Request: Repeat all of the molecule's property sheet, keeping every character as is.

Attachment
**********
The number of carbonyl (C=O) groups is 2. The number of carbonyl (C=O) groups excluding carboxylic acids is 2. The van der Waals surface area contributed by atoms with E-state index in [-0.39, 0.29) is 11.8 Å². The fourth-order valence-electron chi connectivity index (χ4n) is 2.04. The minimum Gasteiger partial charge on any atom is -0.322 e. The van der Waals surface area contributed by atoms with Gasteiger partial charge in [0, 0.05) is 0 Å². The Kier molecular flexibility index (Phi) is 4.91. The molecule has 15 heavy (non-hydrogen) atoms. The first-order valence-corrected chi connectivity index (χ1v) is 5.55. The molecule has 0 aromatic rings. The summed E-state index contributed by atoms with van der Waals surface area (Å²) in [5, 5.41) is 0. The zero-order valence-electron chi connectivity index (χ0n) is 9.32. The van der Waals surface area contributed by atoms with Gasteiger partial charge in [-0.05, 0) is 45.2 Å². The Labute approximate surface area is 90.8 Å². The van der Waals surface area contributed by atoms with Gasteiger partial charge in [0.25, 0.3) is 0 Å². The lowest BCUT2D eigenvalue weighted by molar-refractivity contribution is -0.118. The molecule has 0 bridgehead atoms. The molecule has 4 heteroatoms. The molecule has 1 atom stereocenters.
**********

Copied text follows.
The number of carbonyl (C=O) groups is 2. The number of carbonyl (C=O) groups excluding carboxylic acids is 2. The van der Waals surface area contributed by atoms with E-state index in [-0.39, 0.29) is 11.8 Å². The fourth-order valence-electron chi connectivity index (χ4n) is 2.04. The minimum Gasteiger partial charge on any atom is -0.322 e. The van der Waals surface area contributed by atoms with Gasteiger partial charge in [0, 0.05) is 0 Å². The Kier molecular flexibility index (Phi) is 4.91. The molecule has 15 heavy (non-hydrogen) atoms. The first-order valence-corrected chi connectivity index (χ1v) is 5.55. The molecule has 0 aromatic rings. The summed E-state index contributed by atoms with van der Waals surface area (Å²) in [5, 5.41) is 0. The zero-order valence-electron chi connectivity index (χ0n) is 9.32. The van der Waals surface area contributed by atoms with Gasteiger partial charge in [-0.05, 0) is 45.2 Å². The Labute approximate surface area is 90.8 Å². The van der Waals surface area contributed by atoms with Gasteiger partial charge in [0.25, 0.3) is 0 Å². The lowest BCUT2D eigenvalue weighted by molar-refractivity contribution is -0.118. The molecule has 0 bridgehead atoms. The molecule has 4 heteroatoms. The molecule has 1 atom stereocenters.